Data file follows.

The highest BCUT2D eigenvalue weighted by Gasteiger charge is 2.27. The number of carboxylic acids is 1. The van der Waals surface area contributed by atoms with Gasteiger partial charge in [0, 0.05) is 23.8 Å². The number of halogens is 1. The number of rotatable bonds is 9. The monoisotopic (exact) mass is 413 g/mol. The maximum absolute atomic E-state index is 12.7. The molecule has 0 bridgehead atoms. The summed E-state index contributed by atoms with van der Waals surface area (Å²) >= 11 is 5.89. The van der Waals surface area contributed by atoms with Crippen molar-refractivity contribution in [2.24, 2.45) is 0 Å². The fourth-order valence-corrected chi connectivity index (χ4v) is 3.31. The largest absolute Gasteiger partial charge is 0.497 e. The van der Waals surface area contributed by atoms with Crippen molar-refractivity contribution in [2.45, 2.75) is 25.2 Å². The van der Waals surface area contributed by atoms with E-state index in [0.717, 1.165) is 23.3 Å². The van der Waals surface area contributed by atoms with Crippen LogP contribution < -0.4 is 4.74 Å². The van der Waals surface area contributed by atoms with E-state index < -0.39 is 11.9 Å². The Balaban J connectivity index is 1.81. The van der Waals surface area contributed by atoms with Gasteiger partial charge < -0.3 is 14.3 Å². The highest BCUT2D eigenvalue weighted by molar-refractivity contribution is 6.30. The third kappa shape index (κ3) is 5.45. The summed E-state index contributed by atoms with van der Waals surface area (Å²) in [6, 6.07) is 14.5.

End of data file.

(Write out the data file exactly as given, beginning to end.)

The highest BCUT2D eigenvalue weighted by Gasteiger charge is 2.27. The number of carboxylic acids is 1. The van der Waals surface area contributed by atoms with Gasteiger partial charge in [0, 0.05) is 23.8 Å². The number of halogens is 1. The number of rotatable bonds is 9. The monoisotopic (exact) mass is 413 g/mol. The maximum absolute atomic E-state index is 12.7. The molecule has 0 bridgehead atoms. The summed E-state index contributed by atoms with van der Waals surface area (Å²) >= 11 is 5.89. The van der Waals surface area contributed by atoms with Crippen molar-refractivity contribution in [2.24, 2.45) is 0 Å². The fourth-order valence-corrected chi connectivity index (χ4v) is 3.31. The largest absolute Gasteiger partial charge is 0.497 e. The van der Waals surface area contributed by atoms with Crippen molar-refractivity contribution in [2.45, 2.75) is 25.2 Å². The van der Waals surface area contributed by atoms with E-state index in [0.717, 1.165) is 23.3 Å². The van der Waals surface area contributed by atoms with Crippen LogP contribution < -0.4 is 4.74 Å². The van der Waals surface area contributed by atoms with E-state index < -0.39 is 11.9 Å². The Balaban J connectivity index is 1.81. The van der Waals surface area contributed by atoms with Gasteiger partial charge < -0.3 is 14.3 Å². The highest BCUT2D eigenvalue weighted by molar-refractivity contribution is 6.30. The third kappa shape index (κ3) is 5.45. The summed E-state index contributed by atoms with van der Waals surface area (Å²) in [6, 6.07) is 14.5.